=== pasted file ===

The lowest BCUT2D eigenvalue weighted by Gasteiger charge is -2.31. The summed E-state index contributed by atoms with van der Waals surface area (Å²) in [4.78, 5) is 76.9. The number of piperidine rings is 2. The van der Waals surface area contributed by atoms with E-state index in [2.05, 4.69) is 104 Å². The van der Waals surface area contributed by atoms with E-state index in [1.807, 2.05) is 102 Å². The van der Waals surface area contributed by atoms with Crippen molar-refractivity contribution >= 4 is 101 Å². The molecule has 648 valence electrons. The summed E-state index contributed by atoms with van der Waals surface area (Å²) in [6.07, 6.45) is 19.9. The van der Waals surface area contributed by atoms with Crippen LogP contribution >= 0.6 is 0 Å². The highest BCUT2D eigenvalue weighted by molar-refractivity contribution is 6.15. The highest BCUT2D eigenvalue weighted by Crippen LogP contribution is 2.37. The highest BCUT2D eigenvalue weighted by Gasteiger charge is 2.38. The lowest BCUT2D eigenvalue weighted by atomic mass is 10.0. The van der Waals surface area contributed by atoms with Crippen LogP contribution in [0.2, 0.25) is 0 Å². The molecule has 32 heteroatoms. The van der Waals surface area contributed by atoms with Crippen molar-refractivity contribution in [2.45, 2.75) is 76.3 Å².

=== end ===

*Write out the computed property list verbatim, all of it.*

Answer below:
The lowest BCUT2D eigenvalue weighted by Gasteiger charge is -2.31. The summed E-state index contributed by atoms with van der Waals surface area (Å²) in [4.78, 5) is 76.9. The number of piperidine rings is 2. The van der Waals surface area contributed by atoms with E-state index in [2.05, 4.69) is 104 Å². The van der Waals surface area contributed by atoms with E-state index in [1.807, 2.05) is 102 Å². The van der Waals surface area contributed by atoms with Crippen molar-refractivity contribution >= 4 is 101 Å². The molecule has 648 valence electrons. The summed E-state index contributed by atoms with van der Waals surface area (Å²) in [6.07, 6.45) is 19.9. The van der Waals surface area contributed by atoms with Crippen LogP contribution >= 0.6 is 0 Å². The highest BCUT2D eigenvalue weighted by molar-refractivity contribution is 6.15. The highest BCUT2D eigenvalue weighted by Crippen LogP contribution is 2.37. The highest BCUT2D eigenvalue weighted by Gasteiger charge is 2.38. The lowest BCUT2D eigenvalue weighted by atomic mass is 10.0. The van der Waals surface area contributed by atoms with Crippen LogP contribution in [0.2, 0.25) is 0 Å². The molecule has 32 heteroatoms. The van der Waals surface area contributed by atoms with Crippen molar-refractivity contribution in [2.45, 2.75) is 76.3 Å².